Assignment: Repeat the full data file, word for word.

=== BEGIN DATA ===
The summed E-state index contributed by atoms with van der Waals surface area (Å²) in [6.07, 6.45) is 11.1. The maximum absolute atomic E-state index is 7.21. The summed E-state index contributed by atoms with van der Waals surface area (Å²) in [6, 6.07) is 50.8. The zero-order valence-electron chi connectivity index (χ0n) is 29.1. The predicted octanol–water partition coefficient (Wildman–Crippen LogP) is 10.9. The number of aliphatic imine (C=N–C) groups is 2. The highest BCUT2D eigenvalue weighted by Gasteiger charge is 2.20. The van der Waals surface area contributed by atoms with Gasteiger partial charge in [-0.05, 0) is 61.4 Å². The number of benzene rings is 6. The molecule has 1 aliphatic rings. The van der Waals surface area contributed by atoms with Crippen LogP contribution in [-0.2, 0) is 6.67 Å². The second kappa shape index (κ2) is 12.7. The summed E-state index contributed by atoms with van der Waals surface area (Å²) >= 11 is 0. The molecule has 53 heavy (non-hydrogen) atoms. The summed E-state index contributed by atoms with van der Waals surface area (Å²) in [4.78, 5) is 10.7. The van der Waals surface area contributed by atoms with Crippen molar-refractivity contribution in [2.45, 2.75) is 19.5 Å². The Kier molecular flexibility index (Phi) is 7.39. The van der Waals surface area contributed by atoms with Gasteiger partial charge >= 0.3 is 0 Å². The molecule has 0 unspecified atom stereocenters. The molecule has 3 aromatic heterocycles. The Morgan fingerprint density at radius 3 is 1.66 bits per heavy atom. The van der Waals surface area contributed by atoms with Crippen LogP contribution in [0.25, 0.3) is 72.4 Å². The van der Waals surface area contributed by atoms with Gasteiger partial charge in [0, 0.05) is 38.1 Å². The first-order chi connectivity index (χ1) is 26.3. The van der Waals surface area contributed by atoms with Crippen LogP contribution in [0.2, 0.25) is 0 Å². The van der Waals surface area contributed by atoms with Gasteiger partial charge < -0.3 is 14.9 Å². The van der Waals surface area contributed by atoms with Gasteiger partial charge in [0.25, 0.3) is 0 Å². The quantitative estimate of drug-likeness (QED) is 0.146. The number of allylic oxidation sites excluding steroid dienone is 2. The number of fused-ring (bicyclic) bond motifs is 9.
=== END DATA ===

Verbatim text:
The summed E-state index contributed by atoms with van der Waals surface area (Å²) in [6.07, 6.45) is 11.1. The maximum absolute atomic E-state index is 7.21. The summed E-state index contributed by atoms with van der Waals surface area (Å²) in [6, 6.07) is 50.8. The zero-order valence-electron chi connectivity index (χ0n) is 29.1. The predicted octanol–water partition coefficient (Wildman–Crippen LogP) is 10.9. The number of aliphatic imine (C=N–C) groups is 2. The highest BCUT2D eigenvalue weighted by Gasteiger charge is 2.20. The van der Waals surface area contributed by atoms with Gasteiger partial charge in [-0.05, 0) is 61.4 Å². The number of benzene rings is 6. The molecule has 1 aliphatic rings. The van der Waals surface area contributed by atoms with Crippen LogP contribution in [-0.2, 0) is 6.67 Å². The second kappa shape index (κ2) is 12.7. The summed E-state index contributed by atoms with van der Waals surface area (Å²) >= 11 is 0. The molecule has 53 heavy (non-hydrogen) atoms. The summed E-state index contributed by atoms with van der Waals surface area (Å²) in [4.78, 5) is 10.7. The van der Waals surface area contributed by atoms with Crippen molar-refractivity contribution in [2.45, 2.75) is 19.5 Å². The Kier molecular flexibility index (Phi) is 7.39. The van der Waals surface area contributed by atoms with Gasteiger partial charge >= 0.3 is 0 Å². The molecule has 0 unspecified atom stereocenters. The molecule has 3 aromatic heterocycles. The Morgan fingerprint density at radius 3 is 1.66 bits per heavy atom. The van der Waals surface area contributed by atoms with Crippen LogP contribution in [0.25, 0.3) is 72.4 Å². The van der Waals surface area contributed by atoms with Gasteiger partial charge in [0, 0.05) is 38.1 Å². The first-order chi connectivity index (χ1) is 26.3. The van der Waals surface area contributed by atoms with Crippen LogP contribution in [0.2, 0.25) is 0 Å². The van der Waals surface area contributed by atoms with Gasteiger partial charge < -0.3 is 14.9 Å². The van der Waals surface area contributed by atoms with Gasteiger partial charge in [0.25, 0.3) is 0 Å². The quantitative estimate of drug-likeness (QED) is 0.146. The number of allylic oxidation sites excluding steroid dienone is 2. The number of fused-ring (bicyclic) bond motifs is 9.